Tuesday, 29 April 2014


We finally bought some meal worms on Friday. Naturally this resulted in additional progress in how much they like us :).

They don't quite understand that the worms come from a container, they believe the worms spawn in our hands, which is adorable. They now constantly come over to check if we have any.

I've started trying to convince them to jump onto the chair next to me to get the worms. From there it'll be a short step onto my lap. I have convinced Lumi to jump up once. She'll also stand on my feet or lean against my knees to get closer, which is also good progress.

I gave them cabbage Sunday morning, but they're not too keen on it, they don't seem to understand they need to bite it. It's a bit odd. So I played 'stuff of my chickens' with it instead, so Harriet and Lumi looked like they were wearing cabbage saddles, it was cute. They weren't even phased by me almost touching them, which was nice.

Today! Today there was real progress! Both Lumi and Harriet voluntarily stood on both of us to eat meal worms. We just sat down on the bench and ignored them whilst playing with the worms, it didnt even take a minute before they were both on the chair trying to reach, not long after they were standing on our legs. Wonderful, but scratchy.

Sunday, 20 April 2014

Progressing smoothly

Sunday, Monday and Tuesday have all been fairly similar.

Sunday saw Greta finally trust us enough to start eating grapes from our fingers, well mostly she tries to snatch them and run, but will stay and eat them if we hold on tightly enough.

Lumi will now even jump for treats, the Greed is strong in this one. She has also taken to jumping up on the bench and will even let us sit next to her, though touching is not allowed.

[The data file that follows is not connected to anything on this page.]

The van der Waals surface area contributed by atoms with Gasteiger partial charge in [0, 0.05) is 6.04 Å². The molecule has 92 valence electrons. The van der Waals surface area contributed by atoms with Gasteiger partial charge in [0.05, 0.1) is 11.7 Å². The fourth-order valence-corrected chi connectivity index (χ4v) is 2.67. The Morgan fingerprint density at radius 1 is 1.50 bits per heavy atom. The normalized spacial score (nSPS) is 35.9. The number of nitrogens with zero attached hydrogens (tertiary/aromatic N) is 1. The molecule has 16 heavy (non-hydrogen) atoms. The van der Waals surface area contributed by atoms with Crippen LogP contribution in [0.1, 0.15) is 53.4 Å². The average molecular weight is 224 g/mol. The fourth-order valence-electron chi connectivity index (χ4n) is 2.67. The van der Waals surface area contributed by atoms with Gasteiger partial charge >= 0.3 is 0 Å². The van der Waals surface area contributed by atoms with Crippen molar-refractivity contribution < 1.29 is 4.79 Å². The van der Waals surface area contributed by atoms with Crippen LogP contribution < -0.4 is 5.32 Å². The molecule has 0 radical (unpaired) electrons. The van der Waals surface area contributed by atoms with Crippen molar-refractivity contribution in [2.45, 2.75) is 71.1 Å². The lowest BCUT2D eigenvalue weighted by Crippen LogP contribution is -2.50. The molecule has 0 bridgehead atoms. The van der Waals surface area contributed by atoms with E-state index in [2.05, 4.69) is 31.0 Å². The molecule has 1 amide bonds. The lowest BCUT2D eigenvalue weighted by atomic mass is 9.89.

Monday 21st.
Lumi has worked out how to jump the mesh fence. 5 days is all it took to escape the enclosure, there'll be no stopping them now. Greta escaped Tuesday. Mostly they just seem to fret about being away from the others and spend their time trying to get back in again anyway :).

Harriet ignored us all Sunday, we were worried we were going backwards with her, but no, apparently she just doesn't like grapes. Yoghurt however, is the best of all treats, all three of them will eat yoghurt off Robert's finger. It's adorable. Unfortunately, they're still scared of bowls, but I remember Agnes and Ripley taking a few days to trust bowls too.

Harriet is also ok with shelled sunflower seeds.

They all managed to sleep on the perch Monday night with no prompting, hooray! Unfortunately Lumi still feels the need to shove Harriet off the perch. This seems like unfixable chicken politics. Greta has at least worked out siting against the right wall with Lumi to the left will ensure she doesn't get shoved off too.

They now associate us with food so they run up whenever we first walk over to them now :).

We spent about an hour hand shelling sunflower seeds for them today, which was a little ridiculous :). For some reason they can't work out how to eat the seeds whole, though I'm sure they'll work it out soon enough. It's so weird looking at their food container with the top covered in sunflower seeds, where they've eaten around them. Agnes and Ripley caused all sorts of trouble by scooping all the other grains out just to get to the sunflower seeds.